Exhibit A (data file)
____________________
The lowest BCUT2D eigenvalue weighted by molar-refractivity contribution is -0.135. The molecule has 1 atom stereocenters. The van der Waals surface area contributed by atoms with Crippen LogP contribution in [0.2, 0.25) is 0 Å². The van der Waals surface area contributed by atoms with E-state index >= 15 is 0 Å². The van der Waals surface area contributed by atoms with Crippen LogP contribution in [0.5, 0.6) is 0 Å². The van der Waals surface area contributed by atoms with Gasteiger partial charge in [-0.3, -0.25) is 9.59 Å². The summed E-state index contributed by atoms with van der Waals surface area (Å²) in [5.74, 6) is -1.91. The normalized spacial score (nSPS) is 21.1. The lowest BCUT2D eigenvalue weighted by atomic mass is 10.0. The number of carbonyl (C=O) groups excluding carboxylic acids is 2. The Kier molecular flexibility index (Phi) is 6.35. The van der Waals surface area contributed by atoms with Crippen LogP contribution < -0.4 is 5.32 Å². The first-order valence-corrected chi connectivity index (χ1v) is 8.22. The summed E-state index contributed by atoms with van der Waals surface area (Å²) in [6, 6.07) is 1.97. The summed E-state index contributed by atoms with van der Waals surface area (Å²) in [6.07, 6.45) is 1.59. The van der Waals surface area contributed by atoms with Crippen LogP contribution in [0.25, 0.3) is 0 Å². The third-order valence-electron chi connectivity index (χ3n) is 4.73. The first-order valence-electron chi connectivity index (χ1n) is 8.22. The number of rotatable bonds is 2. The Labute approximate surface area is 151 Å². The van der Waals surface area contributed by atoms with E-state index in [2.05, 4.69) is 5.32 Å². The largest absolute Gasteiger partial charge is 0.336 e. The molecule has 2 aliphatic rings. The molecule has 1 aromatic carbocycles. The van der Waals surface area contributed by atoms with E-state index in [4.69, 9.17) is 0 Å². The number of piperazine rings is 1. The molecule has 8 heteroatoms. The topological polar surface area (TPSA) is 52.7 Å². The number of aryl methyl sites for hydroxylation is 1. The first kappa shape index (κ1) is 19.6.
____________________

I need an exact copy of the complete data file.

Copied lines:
The lowest BCUT2D eigenvalue weighted by molar-refractivity contribution is -0.135. The molecule has 1 atom stereocenters. The van der Waals surface area contributed by atoms with Crippen LogP contribution in [0.2, 0.25) is 0 Å². The van der Waals surface area contributed by atoms with E-state index >= 15 is 0 Å². The van der Waals surface area contributed by atoms with Crippen LogP contribution in [0.5, 0.6) is 0 Å². The van der Waals surface area contributed by atoms with Gasteiger partial charge in [-0.3, -0.25) is 9.59 Å². The summed E-state index contributed by atoms with van der Waals surface area (Å²) in [5.74, 6) is -1.91. The normalized spacial score (nSPS) is 21.1. The lowest BCUT2D eigenvalue weighted by atomic mass is 10.0. The number of carbonyl (C=O) groups excluding carboxylic acids is 2. The Kier molecular flexibility index (Phi) is 6.35. The van der Waals surface area contributed by atoms with Crippen LogP contribution < -0.4 is 5.32 Å². The first-order valence-corrected chi connectivity index (χ1v) is 8.22. The summed E-state index contributed by atoms with van der Waals surface area (Å²) in [6, 6.07) is 1.97. The summed E-state index contributed by atoms with van der Waals surface area (Å²) in [6.07, 6.45) is 1.59. The van der Waals surface area contributed by atoms with Crippen LogP contribution in [0.25, 0.3) is 0 Å². The third-order valence-electron chi connectivity index (χ3n) is 4.73. The first-order valence-electron chi connectivity index (χ1n) is 8.22. The number of rotatable bonds is 2. The Labute approximate surface area is 151 Å². The van der Waals surface area contributed by atoms with E-state index in [2.05, 4.69) is 5.32 Å². The largest absolute Gasteiger partial charge is 0.336 e. The molecule has 2 aliphatic rings. The molecule has 1 aromatic carbocycles. The van der Waals surface area contributed by atoms with E-state index in [4.69, 9.17) is 0 Å². The number of piperazine rings is 1. The molecule has 8 heteroatoms. The topological polar surface area (TPSA) is 52.7 Å². The number of aryl methyl sites for hydroxylation is 1. The first kappa shape index (κ1) is 19.6.